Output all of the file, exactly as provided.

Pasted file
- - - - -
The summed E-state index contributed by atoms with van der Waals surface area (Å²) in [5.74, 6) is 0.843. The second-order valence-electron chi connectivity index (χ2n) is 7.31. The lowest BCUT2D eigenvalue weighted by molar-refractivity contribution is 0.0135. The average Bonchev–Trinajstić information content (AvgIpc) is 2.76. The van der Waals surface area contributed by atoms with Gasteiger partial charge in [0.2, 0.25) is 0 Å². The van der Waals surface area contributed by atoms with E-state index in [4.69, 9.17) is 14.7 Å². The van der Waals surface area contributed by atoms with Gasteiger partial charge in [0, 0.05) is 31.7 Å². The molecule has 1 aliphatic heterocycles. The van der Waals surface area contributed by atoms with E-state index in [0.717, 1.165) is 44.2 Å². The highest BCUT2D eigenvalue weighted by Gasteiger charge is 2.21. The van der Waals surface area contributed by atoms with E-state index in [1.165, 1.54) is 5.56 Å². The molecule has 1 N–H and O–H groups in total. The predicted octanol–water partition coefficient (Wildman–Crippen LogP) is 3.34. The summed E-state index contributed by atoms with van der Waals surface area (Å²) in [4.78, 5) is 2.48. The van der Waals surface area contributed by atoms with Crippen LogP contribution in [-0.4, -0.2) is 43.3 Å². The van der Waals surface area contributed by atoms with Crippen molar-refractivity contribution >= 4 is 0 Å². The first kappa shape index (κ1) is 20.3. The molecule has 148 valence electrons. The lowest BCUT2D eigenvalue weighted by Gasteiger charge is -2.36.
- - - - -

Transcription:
The summed E-state index contributed by atoms with van der Waals surface area (Å²) in [5.74, 6) is 0.843. The second-order valence-electron chi connectivity index (χ2n) is 7.31. The lowest BCUT2D eigenvalue weighted by molar-refractivity contribution is 0.0135. The average Bonchev–Trinajstić information content (AvgIpc) is 2.76. The van der Waals surface area contributed by atoms with Gasteiger partial charge in [0.2, 0.25) is 0 Å². The van der Waals surface area contributed by atoms with E-state index in [4.69, 9.17) is 14.7 Å². The van der Waals surface area contributed by atoms with Gasteiger partial charge in [0, 0.05) is 31.7 Å². The molecule has 1 aliphatic heterocycles. The van der Waals surface area contributed by atoms with E-state index in [0.717, 1.165) is 44.2 Å². The highest BCUT2D eigenvalue weighted by Gasteiger charge is 2.21. The van der Waals surface area contributed by atoms with E-state index in [1.165, 1.54) is 5.56 Å². The molecule has 1 N–H and O–H groups in total. The predicted octanol–water partition coefficient (Wildman–Crippen LogP) is 3.34. The summed E-state index contributed by atoms with van der Waals surface area (Å²) in [4.78, 5) is 2.48. The van der Waals surface area contributed by atoms with Crippen LogP contribution in [-0.4, -0.2) is 43.3 Å². The van der Waals surface area contributed by atoms with Crippen molar-refractivity contribution >= 4 is 0 Å². The first kappa shape index (κ1) is 20.3. The molecule has 148 valence electrons. The lowest BCUT2D eigenvalue weighted by Gasteiger charge is -2.36.